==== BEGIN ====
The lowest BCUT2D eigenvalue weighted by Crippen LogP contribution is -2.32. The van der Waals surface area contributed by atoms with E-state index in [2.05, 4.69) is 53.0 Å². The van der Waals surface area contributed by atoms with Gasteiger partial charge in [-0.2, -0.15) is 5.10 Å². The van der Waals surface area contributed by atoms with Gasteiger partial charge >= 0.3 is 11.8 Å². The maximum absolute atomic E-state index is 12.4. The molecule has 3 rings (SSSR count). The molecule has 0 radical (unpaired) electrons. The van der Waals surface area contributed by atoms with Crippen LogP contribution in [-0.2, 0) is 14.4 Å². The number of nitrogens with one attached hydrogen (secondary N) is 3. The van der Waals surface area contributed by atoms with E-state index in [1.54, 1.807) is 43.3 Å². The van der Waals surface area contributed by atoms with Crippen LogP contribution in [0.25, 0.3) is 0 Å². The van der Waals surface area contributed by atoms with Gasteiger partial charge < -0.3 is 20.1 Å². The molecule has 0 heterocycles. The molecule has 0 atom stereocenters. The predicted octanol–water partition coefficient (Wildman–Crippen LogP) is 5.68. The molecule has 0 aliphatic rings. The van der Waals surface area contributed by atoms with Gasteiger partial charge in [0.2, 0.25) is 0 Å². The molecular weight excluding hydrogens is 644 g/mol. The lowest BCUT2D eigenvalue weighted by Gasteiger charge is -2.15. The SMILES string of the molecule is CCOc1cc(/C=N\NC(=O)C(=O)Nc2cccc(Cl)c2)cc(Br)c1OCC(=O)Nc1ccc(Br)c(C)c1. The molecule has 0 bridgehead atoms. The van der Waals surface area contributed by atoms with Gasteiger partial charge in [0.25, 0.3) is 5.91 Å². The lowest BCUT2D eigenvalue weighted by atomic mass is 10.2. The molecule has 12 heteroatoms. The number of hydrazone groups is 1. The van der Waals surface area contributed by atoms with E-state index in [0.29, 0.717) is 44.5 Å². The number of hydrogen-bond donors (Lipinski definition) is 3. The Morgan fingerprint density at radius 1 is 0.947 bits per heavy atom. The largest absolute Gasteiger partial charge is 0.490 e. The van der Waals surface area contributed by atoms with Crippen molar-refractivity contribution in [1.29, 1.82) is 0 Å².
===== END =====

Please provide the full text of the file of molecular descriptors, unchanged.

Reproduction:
The lowest BCUT2D eigenvalue weighted by Crippen LogP contribution is -2.32. The van der Waals surface area contributed by atoms with E-state index in [2.05, 4.69) is 53.0 Å². The van der Waals surface area contributed by atoms with Gasteiger partial charge in [-0.2, -0.15) is 5.10 Å². The van der Waals surface area contributed by atoms with Gasteiger partial charge >= 0.3 is 11.8 Å². The maximum absolute atomic E-state index is 12.4. The molecule has 3 rings (SSSR count). The molecule has 0 radical (unpaired) electrons. The van der Waals surface area contributed by atoms with Crippen LogP contribution in [-0.2, 0) is 14.4 Å². The number of nitrogens with one attached hydrogen (secondary N) is 3. The van der Waals surface area contributed by atoms with E-state index in [1.54, 1.807) is 43.3 Å². The van der Waals surface area contributed by atoms with Crippen LogP contribution in [0.25, 0.3) is 0 Å². The van der Waals surface area contributed by atoms with Gasteiger partial charge < -0.3 is 20.1 Å². The molecule has 0 heterocycles. The molecule has 0 atom stereocenters. The predicted octanol–water partition coefficient (Wildman–Crippen LogP) is 5.68. The molecule has 0 aliphatic rings. The van der Waals surface area contributed by atoms with Gasteiger partial charge in [0.2, 0.25) is 0 Å². The molecular weight excluding hydrogens is 644 g/mol. The lowest BCUT2D eigenvalue weighted by Gasteiger charge is -2.15. The SMILES string of the molecule is CCOc1cc(/C=N\NC(=O)C(=O)Nc2cccc(Cl)c2)cc(Br)c1OCC(=O)Nc1ccc(Br)c(C)c1. The molecule has 0 bridgehead atoms. The van der Waals surface area contributed by atoms with Gasteiger partial charge in [0.25, 0.3) is 5.91 Å². The lowest BCUT2D eigenvalue weighted by atomic mass is 10.2. The molecule has 12 heteroatoms. The number of hydrazone groups is 1. The van der Waals surface area contributed by atoms with E-state index in [0.29, 0.717) is 44.5 Å². The number of hydrogen-bond donors (Lipinski definition) is 3. The Morgan fingerprint density at radius 1 is 0.947 bits per heavy atom. The largest absolute Gasteiger partial charge is 0.490 e. The van der Waals surface area contributed by atoms with Crippen molar-refractivity contribution in [1.29, 1.82) is 0 Å².